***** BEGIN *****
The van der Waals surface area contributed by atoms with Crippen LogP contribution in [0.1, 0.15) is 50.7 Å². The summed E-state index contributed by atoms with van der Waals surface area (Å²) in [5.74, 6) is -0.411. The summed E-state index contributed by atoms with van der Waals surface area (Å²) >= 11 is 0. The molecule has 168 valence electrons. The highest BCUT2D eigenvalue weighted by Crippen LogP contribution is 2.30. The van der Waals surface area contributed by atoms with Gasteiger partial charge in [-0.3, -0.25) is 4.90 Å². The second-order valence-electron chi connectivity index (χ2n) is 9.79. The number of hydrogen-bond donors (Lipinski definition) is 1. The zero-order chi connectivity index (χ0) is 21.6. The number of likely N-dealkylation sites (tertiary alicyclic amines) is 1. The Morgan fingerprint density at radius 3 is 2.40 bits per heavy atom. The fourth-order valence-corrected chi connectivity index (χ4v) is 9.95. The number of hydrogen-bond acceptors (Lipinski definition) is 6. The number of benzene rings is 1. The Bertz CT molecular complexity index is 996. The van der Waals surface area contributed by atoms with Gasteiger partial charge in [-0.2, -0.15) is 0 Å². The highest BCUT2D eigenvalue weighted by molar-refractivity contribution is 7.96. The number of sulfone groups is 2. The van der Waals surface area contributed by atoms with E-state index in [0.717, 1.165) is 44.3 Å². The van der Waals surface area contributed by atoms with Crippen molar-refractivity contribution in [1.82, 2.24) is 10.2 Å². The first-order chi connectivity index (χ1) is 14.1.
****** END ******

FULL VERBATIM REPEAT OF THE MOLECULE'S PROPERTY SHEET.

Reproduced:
The van der Waals surface area contributed by atoms with Crippen LogP contribution in [0.1, 0.15) is 50.7 Å². The summed E-state index contributed by atoms with van der Waals surface area (Å²) in [5.74, 6) is -0.411. The summed E-state index contributed by atoms with van der Waals surface area (Å²) >= 11 is 0. The molecule has 168 valence electrons. The highest BCUT2D eigenvalue weighted by Crippen LogP contribution is 2.30. The van der Waals surface area contributed by atoms with Gasteiger partial charge in [-0.3, -0.25) is 4.90 Å². The second-order valence-electron chi connectivity index (χ2n) is 9.79. The number of hydrogen-bond donors (Lipinski definition) is 1. The zero-order chi connectivity index (χ0) is 21.6. The number of likely N-dealkylation sites (tertiary alicyclic amines) is 1. The Morgan fingerprint density at radius 3 is 2.40 bits per heavy atom. The fourth-order valence-corrected chi connectivity index (χ4v) is 9.95. The number of hydrogen-bond acceptors (Lipinski definition) is 6. The number of benzene rings is 1. The Bertz CT molecular complexity index is 996. The van der Waals surface area contributed by atoms with Gasteiger partial charge in [-0.2, -0.15) is 0 Å². The highest BCUT2D eigenvalue weighted by molar-refractivity contribution is 7.96. The number of sulfone groups is 2. The van der Waals surface area contributed by atoms with E-state index in [0.717, 1.165) is 44.3 Å². The van der Waals surface area contributed by atoms with Crippen molar-refractivity contribution in [1.82, 2.24) is 10.2 Å². The first-order chi connectivity index (χ1) is 14.1.